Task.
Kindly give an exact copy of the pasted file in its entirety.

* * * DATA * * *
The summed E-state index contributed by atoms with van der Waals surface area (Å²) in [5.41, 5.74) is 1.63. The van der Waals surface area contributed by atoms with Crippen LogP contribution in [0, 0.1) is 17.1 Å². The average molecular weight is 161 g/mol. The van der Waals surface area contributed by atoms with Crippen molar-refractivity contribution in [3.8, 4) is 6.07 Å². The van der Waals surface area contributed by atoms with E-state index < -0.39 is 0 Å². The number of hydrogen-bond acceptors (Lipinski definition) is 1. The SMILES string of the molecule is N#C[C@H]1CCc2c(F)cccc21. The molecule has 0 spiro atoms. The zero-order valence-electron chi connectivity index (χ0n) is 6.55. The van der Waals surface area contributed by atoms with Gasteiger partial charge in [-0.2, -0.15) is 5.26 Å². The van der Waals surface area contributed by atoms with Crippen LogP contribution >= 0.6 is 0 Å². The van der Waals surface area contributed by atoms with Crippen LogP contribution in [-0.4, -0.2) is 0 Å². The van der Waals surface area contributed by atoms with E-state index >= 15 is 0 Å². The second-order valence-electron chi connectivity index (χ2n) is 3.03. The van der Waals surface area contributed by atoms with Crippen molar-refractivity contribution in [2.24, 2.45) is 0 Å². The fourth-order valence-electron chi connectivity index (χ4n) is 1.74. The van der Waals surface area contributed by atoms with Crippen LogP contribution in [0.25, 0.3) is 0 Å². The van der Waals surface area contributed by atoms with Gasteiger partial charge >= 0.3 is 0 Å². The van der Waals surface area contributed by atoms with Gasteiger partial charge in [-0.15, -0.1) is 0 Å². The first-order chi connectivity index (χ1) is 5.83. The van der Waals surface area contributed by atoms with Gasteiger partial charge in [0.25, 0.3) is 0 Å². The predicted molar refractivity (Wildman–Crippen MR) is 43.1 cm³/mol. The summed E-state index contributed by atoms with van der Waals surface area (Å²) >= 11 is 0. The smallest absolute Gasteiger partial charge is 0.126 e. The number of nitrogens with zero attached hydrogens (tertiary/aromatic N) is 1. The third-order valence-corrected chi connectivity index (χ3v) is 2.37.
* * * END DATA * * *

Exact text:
The summed E-state index contributed by atoms with van der Waals surface area (Å²) in [5.41, 5.74) is 1.63. The van der Waals surface area contributed by atoms with Crippen LogP contribution in [0, 0.1) is 17.1 Å². The average molecular weight is 161 g/mol. The van der Waals surface area contributed by atoms with Crippen molar-refractivity contribution in [3.8, 4) is 6.07 Å². The van der Waals surface area contributed by atoms with E-state index < -0.39 is 0 Å². The number of hydrogen-bond acceptors (Lipinski definition) is 1. The SMILES string of the molecule is N#C[C@H]1CCc2c(F)cccc21. The molecule has 0 spiro atoms. The zero-order valence-electron chi connectivity index (χ0n) is 6.55. The van der Waals surface area contributed by atoms with Gasteiger partial charge in [-0.2, -0.15) is 5.26 Å². The van der Waals surface area contributed by atoms with Crippen LogP contribution >= 0.6 is 0 Å². The van der Waals surface area contributed by atoms with Crippen LogP contribution in [-0.4, -0.2) is 0 Å². The van der Waals surface area contributed by atoms with E-state index >= 15 is 0 Å². The second-order valence-electron chi connectivity index (χ2n) is 3.03. The van der Waals surface area contributed by atoms with Crippen molar-refractivity contribution in [2.24, 2.45) is 0 Å². The fourth-order valence-electron chi connectivity index (χ4n) is 1.74. The van der Waals surface area contributed by atoms with Crippen LogP contribution in [0.25, 0.3) is 0 Å². The van der Waals surface area contributed by atoms with Gasteiger partial charge >= 0.3 is 0 Å². The van der Waals surface area contributed by atoms with Gasteiger partial charge in [-0.15, -0.1) is 0 Å². The first-order chi connectivity index (χ1) is 5.83. The van der Waals surface area contributed by atoms with Gasteiger partial charge in [0.25, 0.3) is 0 Å². The predicted molar refractivity (Wildman–Crippen MR) is 43.1 cm³/mol. The summed E-state index contributed by atoms with van der Waals surface area (Å²) >= 11 is 0. The smallest absolute Gasteiger partial charge is 0.126 e. The number of nitrogens with zero attached hydrogens (tertiary/aromatic N) is 1. The third-order valence-corrected chi connectivity index (χ3v) is 2.37.